The Life and Death of Four Bears

  • Colin G. Calloway
Part of the The Bedford Series in History and Culture book series (BSHC)


By any standard, Mato Topé, second chief of the Mandans, was a remarkable man. Known to the whites as Four Bears, he was the most prominent Indian of his day on the upper Missouri River. He was without peer as a warrior, but he was also a husband, father, artist, and ceremonial leader. The American artist George Catlin described him as an “extraordinary man,” handsome, generous, and brave, “the most popular man in the nation.”1 The life of Four Bears, as recorded by himself and by visiting artists, and his death, as recorded by fur trader Francis Chardon, illustrate the warrior culture of the Plains Indians and the sudden collapse of an entire society amid the horrors of a smallpox epidemic.


Northern Plain Sudden Collapse Buffalo Meat American Artist Body Paint 
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  1. 1.
    George Catlin, Letters and Notes on the Manners, Customs, and Conditions of North American Indians. 2 vols. (London: Author, 1844), 1:145.Google Scholar
  2. 2.
    W. Raymond Wood and Thomas D. Thiessen, eds., Early Fur Trade on the Northern Plains: Canadian Traders among the Mandan and Hidatsa Indians, 1738–1818 (Norman: University of Oklahoma Press, 1985);Google Scholar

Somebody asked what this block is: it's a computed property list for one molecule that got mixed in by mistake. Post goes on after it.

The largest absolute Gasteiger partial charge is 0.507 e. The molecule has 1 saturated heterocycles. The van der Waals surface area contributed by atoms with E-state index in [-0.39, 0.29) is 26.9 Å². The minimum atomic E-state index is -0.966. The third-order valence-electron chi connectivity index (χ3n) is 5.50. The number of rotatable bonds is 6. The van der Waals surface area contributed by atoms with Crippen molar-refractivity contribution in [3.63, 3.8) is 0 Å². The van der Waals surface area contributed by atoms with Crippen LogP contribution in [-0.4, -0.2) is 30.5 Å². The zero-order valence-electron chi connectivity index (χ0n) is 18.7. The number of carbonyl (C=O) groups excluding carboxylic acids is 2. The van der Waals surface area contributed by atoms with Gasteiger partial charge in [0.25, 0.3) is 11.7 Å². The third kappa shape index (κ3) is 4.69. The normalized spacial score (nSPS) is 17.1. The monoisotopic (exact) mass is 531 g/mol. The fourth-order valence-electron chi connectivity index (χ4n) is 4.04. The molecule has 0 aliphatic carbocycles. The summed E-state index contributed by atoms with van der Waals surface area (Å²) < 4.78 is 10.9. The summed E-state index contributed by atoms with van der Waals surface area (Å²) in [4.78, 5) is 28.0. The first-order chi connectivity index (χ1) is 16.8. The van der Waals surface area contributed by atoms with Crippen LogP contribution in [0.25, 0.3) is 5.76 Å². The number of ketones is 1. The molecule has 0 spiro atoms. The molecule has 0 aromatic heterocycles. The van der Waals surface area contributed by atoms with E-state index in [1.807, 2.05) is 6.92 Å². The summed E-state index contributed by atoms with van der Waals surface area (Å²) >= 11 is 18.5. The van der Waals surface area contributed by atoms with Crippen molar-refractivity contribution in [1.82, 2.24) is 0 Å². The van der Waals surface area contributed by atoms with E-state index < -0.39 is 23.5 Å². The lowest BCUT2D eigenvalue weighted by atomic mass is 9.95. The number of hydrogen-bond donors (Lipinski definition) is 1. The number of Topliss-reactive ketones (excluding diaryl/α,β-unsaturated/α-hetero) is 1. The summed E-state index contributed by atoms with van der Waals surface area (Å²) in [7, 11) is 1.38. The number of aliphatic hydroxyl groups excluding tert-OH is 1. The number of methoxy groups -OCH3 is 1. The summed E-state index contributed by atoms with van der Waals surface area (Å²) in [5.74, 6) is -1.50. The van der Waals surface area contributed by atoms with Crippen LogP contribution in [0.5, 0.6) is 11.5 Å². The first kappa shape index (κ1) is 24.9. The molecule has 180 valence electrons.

3. James P. Ronda, Lewis and Clark among the Indians (Lincoln: University of Nebraska Press, 1984);Google Scholar
  4. Reuben G. Thwaites, ed., Original Journals of the Lewis and Clark Expedition, 1804–1806. 7 vols. (New York: Dodd, Mead, 1904–05), esp. 6:80–120.Google Scholar
  5. 3.
    John C. Ewers, “Early White Influence upon Plains Indian Painting,” in his Indian Life on the Upper Missouri (Norman: University of Oklahoma Press, 1968), 98–116.Google Scholar
  6. 6.
    The robe is in the Peabody Museum of Archaeology and Ethnology at Harvard University. Evan M. Maurer, et al., Visions of the People: A Pictorial History of Plains Indian Life (Minneapolis Institute of Arts, 1992), 188.Google Scholar
  7. 13.
    Michael K. Trimble, “The 1832 Inoculation Program on the Missouri River,” in John W. Verano and Douglas H. Ubelaker, eds., Disease and Demography in the Americas (Washington, D.C.: Smithsonian Institution, 1992), 257–65.Google Scholar
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    Russell Thornton, American Indian Holocaust and Survival: A Population History since 1492 (Norman: University of Oklahoma Press, 1987), 95–99.Google Scholar

Copyright information

© BEDFORD BOOKS of St. Martin’s Press 1996

Authors and Affiliations

  • Colin G. Calloway
    • 1
  1. 1.Dartmouth CollegeUSA

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